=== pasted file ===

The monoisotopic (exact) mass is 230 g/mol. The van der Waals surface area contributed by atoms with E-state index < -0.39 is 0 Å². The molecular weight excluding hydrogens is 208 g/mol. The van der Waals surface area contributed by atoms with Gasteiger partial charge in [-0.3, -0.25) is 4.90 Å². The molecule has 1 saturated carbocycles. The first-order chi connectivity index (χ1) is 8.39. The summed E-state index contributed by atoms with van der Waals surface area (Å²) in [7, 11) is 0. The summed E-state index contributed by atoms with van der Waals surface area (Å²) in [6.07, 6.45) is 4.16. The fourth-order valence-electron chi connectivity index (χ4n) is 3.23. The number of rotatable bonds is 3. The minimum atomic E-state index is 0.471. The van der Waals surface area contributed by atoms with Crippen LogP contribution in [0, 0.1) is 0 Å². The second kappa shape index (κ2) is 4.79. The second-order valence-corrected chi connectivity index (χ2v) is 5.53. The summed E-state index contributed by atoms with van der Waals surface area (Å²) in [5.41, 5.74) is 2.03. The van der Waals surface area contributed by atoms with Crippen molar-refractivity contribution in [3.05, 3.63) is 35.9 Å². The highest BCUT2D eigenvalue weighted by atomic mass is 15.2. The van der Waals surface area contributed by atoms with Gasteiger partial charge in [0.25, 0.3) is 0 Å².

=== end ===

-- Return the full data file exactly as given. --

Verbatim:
The monoisotopic (exact) mass is 230 g/mol. The van der Waals surface area contributed by atoms with E-state index < -0.39 is 0 Å². The molecular weight excluding hydrogens is 208 g/mol. The van der Waals surface area contributed by atoms with Gasteiger partial charge in [-0.3, -0.25) is 4.90 Å². The molecule has 1 saturated carbocycles. The first-order chi connectivity index (χ1) is 8.39. The summed E-state index contributed by atoms with van der Waals surface area (Å²) in [7, 11) is 0. The summed E-state index contributed by atoms with van der Waals surface area (Å²) in [6.07, 6.45) is 4.16. The fourth-order valence-electron chi connectivity index (χ4n) is 3.23. The number of rotatable bonds is 3. The minimum atomic E-state index is 0.471. The van der Waals surface area contributed by atoms with Crippen LogP contribution in [0, 0.1) is 0 Å². The second kappa shape index (κ2) is 4.79. The second-order valence-corrected chi connectivity index (χ2v) is 5.53. The summed E-state index contributed by atoms with van der Waals surface area (Å²) in [5.41, 5.74) is 2.03. The van der Waals surface area contributed by atoms with Crippen molar-refractivity contribution in [3.05, 3.63) is 35.9 Å². The highest BCUT2D eigenvalue weighted by atomic mass is 15.2. The van der Waals surface area contributed by atoms with Gasteiger partial charge in [0.25, 0.3) is 0 Å².